Among the most interesting historical discussions are those about the foibles of previous adapters, editors, and the subsequent forgers and expurgators of Shakespeare. He rightly points out the artistic virtues of at least some of these, pointing out, for example, the sheer popularity of adaptations made by Nahum Tate, David Garrick, and even Colley Cibber (the latter influencing Olivier’s film of Richard III). But Wells reserves particular scorn for what he calls ‘the strangest aberration of Victorian scholarship’, and more recent conspiracy theorists, who insisted that Shakespeare’s works were written by someone else. In its concluding pages, Wells details how Shakespeare has emerged ‘as a truly global writer, aided by the increasing use of English as an international language’. And, as he points out, ‘The English language is permeated with expressions derived from and relating to his works … There is no holding him back’.
In Shakespeare and Co (2006), Wells presents Shakespeare ‘not as a lone eminence but as a fully paid-up member of the theatrical community of his time … and one who, like most other playwrights of the age, actively collaborated with other writers, not necessarily always as a senior partner’. The book sets the scene with an account of the London social conditions at the time of the first production of Hamlet at the Globe theatre (‘in 1600 or 1601’), with their contemporary perils of fire and plague. The play was ‘a high-water mark’ in the 37-year-old playwright’s career, it is argued, and essentially the work that made him stand out as pre-eminent among his contemporaries. There follows detailed accounts of the social status and careers of the most famous actors of his company, the King’s Men, that he will have worked with and written for – comedians such as Will Kemp and tragedians like Edward Alleyn. But the book is in essence about the interaction with his ‘rivals’, from Christopher Marlowe and Ben Jonson to the less well-known Thomas Dekker, Thomas Middleton, John Fletcher and others. The sheer extent of his likely collaborations with some of them – on Titus Andronicus, Pericles, Henry VIII, perhaps even Macbeth - may come as a surprise to many readers. Wells explains this as a normal theatrical activity of the time, partly due to his ‘other duties’ as an actor and shareholder. He also suggests the dictates of theatrical fashion in his later years, which could have ‘required him to work with a colleague who was more in touch with the demands of the public’.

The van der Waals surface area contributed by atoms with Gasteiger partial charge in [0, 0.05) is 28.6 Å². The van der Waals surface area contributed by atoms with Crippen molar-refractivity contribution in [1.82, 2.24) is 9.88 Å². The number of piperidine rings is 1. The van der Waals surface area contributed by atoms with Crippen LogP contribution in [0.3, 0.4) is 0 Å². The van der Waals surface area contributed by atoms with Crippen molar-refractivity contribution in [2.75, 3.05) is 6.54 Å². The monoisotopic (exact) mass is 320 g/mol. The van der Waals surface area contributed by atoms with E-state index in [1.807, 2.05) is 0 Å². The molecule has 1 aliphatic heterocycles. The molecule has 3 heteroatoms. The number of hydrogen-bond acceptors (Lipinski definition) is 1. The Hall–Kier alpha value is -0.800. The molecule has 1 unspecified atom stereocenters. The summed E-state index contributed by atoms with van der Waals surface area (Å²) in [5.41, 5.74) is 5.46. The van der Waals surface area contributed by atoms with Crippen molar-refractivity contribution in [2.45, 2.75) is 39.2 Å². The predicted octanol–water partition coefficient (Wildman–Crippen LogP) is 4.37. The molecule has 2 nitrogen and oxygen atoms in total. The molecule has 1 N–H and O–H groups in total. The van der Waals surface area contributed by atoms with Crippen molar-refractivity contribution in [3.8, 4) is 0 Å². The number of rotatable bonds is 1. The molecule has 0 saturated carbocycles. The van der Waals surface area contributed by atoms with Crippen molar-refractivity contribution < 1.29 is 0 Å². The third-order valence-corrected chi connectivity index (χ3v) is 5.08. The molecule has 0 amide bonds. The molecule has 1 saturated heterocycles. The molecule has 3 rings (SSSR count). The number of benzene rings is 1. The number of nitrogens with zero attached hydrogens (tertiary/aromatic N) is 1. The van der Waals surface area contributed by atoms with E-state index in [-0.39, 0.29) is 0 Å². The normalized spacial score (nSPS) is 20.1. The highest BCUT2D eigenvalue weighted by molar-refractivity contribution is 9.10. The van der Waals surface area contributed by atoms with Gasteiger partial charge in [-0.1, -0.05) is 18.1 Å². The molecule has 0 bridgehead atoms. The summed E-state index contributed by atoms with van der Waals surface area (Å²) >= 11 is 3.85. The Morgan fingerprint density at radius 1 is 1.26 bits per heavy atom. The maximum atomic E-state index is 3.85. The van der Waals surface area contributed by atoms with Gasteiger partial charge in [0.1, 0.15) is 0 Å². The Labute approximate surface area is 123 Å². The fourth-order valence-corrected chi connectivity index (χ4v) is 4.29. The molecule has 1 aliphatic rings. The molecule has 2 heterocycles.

Wells does sometimes buttress his arguments with informed speculation, for instance when he notes that Shakespeare stopped writing within months of the Globe theatre fire in June 1613, and wonders: ‘could this disaster have broken his spirit?’ He also trusts his ‘hunch’ about Thomas Middleton’s involvements with Shakespeare as an ‘apprentice’ and as a collaborator on Measure for Measure. Wells is a supremely knowledgeable guide and interpreter, always explaining obscure words and concepts. He frequently draws upon contemporary documents, including court cases, to illuminate the controversial origins of many of these dramas. Shakespeare was ‘deeply immersed in the world around him’, he concludes, ‘and to see him as one among a great company is only to enhance our sense of what made him unique’. Distinguished as a scholar, editor, and popularizing writer, Stanley Wells has added greatly to the perennial renewing of Shakespeare’s appeal – today and for the future.
Dr Jules Smith, 2008